Germany – another stumbling block for America’s dangerous new FATCA law?
This should be updated to note, that Germany finally did sign up and approve a FATCA IGA…
German Bundestag Backs US FATCA IGA
by Ulrika Lomas, Tax-News.com, Brussels
02 July 2013
The German Bundestag, or lower house of parliament, has adopted the draft intergovernmental agreement (IGA) between Germany and the US, aimed at improving the automatic exchange of information between the tax authorities of both partner states.
The bill provides the legal basis for transposition of the US Foreign Account Tax Compliance Act (FATCA) provisions into German law. Under the provisions of the FATCA Act, foreign financial institutions will be required, as of 2015, to notify the US tax authorities of accounts held by US clients. Otherwise, they would be taxed at source at a rate of 30 percent on earnings on US investments.
By September 2015, Germany aims to notify the US tax authorities for the first time about accounts held by US citizens and corporations. This notification will cover the year 2013. In return, the US pledges to provide Germany with tax-relevant information.
The lower house nevertheless rejected an application submitted by the Social Democrats (SPD), designed to combat the aggressive tax planning and tax avoidance of large international corporations. Furthermore, lawmakers rejected an application put forward by both the SPD and the Green Party, intended to ensure that the tax payments of multinational businesses are transparent in the future, via the introduction of a country-by-country reporting system in Germany. In so doing, Germany would drive forward plans for such action in Europe, the Opposition parties argued.
The Bundestag also rejected a bill submitted by the German Bundesrat, or upper house of parliament, calling for the statute of limitations to be set at ten years, for the prosecution of all cases of tax evasion, to better combat tax offences.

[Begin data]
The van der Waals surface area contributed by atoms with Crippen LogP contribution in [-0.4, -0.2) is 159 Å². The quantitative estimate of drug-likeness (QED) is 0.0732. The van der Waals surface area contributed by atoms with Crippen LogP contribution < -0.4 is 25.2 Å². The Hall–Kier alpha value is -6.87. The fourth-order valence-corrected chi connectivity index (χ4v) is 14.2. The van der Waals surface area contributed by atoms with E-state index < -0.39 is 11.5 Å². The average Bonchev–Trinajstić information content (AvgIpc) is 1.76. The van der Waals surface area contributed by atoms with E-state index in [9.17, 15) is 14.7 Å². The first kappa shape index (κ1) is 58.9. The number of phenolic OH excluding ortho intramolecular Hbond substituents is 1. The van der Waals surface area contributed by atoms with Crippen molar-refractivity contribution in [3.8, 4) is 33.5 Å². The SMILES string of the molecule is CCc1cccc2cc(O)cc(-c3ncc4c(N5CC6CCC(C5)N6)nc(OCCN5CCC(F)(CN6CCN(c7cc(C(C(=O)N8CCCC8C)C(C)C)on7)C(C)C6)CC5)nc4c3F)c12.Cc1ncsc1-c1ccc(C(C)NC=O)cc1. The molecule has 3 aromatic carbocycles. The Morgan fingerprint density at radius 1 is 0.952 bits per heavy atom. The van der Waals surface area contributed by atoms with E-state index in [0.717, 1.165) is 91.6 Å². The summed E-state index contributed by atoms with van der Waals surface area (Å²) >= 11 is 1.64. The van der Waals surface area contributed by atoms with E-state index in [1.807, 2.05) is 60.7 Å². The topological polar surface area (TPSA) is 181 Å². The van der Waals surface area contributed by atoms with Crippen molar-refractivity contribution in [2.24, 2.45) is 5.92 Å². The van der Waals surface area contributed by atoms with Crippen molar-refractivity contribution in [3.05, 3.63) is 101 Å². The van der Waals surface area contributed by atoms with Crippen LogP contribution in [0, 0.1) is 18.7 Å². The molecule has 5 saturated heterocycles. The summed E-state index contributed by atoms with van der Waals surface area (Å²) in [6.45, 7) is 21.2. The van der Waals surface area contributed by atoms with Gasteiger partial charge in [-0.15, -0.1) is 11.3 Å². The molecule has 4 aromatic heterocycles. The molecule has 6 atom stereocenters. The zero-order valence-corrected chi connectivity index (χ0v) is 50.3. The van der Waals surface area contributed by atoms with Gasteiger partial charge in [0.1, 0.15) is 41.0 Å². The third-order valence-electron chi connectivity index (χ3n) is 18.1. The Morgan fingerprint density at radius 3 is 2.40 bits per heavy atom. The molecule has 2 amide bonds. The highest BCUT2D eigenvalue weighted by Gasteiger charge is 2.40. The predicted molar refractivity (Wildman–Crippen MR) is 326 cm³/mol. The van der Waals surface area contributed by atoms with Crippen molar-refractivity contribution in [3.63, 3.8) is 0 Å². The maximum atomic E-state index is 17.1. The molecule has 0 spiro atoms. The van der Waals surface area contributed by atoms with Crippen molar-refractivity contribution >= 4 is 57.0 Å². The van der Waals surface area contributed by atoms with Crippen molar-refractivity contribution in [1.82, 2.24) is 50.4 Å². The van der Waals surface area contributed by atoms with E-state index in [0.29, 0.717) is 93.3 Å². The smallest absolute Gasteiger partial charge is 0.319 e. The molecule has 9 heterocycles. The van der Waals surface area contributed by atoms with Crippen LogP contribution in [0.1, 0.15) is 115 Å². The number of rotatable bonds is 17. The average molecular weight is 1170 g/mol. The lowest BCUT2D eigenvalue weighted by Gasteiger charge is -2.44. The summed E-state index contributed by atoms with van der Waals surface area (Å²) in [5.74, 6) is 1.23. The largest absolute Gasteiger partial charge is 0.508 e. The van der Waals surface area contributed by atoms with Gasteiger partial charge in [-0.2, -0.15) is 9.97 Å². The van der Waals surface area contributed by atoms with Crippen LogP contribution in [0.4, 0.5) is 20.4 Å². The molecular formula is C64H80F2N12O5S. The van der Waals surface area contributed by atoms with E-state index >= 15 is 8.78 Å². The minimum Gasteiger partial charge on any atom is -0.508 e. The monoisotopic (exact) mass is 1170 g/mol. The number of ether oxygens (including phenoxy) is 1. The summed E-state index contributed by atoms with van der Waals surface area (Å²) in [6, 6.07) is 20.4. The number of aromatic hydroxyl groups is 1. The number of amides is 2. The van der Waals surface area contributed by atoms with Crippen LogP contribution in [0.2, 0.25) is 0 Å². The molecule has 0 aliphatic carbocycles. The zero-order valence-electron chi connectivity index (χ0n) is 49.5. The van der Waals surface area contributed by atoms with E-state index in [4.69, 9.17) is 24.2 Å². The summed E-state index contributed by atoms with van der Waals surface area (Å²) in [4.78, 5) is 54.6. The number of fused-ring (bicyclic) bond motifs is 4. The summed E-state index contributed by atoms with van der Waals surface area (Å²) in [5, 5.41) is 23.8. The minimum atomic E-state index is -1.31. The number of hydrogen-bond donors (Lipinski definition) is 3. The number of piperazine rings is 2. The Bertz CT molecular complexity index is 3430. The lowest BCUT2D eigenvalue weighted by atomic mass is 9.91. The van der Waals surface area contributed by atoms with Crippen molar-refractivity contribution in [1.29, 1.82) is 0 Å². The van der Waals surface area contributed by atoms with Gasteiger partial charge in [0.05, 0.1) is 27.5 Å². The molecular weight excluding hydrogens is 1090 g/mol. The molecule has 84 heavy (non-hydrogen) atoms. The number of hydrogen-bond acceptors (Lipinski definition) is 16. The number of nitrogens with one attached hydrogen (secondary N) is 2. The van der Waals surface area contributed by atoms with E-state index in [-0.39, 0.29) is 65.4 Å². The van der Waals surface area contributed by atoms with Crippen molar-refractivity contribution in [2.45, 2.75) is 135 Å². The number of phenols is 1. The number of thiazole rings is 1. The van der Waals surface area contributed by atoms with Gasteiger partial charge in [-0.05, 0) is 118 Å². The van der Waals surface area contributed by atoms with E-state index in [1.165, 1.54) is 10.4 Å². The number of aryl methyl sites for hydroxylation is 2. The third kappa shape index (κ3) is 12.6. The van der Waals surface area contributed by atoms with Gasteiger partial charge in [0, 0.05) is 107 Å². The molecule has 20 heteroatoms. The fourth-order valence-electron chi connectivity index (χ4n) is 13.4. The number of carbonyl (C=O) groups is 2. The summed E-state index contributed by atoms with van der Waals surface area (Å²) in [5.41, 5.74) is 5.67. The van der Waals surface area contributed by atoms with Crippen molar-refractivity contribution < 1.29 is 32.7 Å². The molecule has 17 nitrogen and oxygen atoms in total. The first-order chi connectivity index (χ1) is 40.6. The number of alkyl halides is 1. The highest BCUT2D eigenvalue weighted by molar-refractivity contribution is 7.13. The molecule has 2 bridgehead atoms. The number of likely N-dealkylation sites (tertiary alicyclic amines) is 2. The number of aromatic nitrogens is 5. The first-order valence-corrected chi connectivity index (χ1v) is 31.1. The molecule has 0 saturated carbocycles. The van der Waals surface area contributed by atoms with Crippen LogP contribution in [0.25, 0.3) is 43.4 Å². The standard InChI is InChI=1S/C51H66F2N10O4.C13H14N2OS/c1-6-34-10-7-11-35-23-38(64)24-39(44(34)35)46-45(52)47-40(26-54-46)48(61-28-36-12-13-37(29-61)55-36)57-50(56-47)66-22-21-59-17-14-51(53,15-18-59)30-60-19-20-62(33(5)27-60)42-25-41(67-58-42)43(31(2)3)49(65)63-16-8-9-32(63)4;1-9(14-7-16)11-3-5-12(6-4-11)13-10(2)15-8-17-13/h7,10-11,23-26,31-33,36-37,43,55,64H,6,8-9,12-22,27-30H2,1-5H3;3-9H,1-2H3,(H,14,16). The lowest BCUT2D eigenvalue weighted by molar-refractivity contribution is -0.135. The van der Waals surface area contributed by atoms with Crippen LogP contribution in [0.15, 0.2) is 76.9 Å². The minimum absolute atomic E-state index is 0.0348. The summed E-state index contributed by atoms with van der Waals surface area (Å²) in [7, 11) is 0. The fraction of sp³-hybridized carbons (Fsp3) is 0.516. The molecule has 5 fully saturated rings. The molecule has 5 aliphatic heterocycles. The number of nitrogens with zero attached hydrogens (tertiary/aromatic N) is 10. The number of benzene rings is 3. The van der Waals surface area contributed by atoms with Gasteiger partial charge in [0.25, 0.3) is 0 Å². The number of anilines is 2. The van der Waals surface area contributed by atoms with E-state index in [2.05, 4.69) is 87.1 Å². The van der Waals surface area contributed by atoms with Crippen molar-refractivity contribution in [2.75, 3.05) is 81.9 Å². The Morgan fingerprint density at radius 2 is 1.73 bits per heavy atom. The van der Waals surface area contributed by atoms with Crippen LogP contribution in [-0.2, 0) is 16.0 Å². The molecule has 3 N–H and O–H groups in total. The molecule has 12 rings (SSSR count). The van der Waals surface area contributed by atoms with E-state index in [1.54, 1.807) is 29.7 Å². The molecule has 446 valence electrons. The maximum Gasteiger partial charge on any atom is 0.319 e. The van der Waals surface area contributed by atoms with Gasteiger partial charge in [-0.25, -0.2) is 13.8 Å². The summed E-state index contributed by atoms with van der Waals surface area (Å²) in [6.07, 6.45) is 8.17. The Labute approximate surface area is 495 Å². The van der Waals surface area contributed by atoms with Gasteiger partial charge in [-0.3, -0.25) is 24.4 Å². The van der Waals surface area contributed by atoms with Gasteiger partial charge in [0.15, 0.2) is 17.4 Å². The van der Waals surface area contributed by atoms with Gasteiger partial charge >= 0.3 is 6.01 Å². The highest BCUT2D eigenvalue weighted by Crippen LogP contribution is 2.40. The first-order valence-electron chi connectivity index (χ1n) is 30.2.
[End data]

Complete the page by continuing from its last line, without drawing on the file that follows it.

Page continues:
Finally, the Bundestag gave the green light, by an overwhelming majority, to the Government’s bill placing married couples and civil partnerships on an equal tax footing in the country’s income tax law, thereby implementing a corresponding ruling by the German Federal Constitutional Court in Karlsruhe from May 7.
In its decision, the Federal Constitutional Court insisted that the unequal tax treatment of married and civil partnerships, within the income splitting mechanism, is simply unconstitutional. It warned that existing provisions in the country’s income tax law violate the principle of equality enshrined in basic law (Article 3 paragraph 1).
The bill therefore introduces a new clause, providing that the provisions in the country’s income tax law pertaining to married couples also be applied to civil partnerships. This will enable civil partnerships in Germany to benefit from the income splitting tax break. Complying with the Court’s request, the new provisions are to apply with retroactive effect from 2001, the year when civil partnerships were first introduced in Germany.
Germany’s income splitting or “spousal split” (Ehegattensplitting) regime currently allows married couples to lower their tax burden by pooling and then dividing their earnings to calculate individual income tax.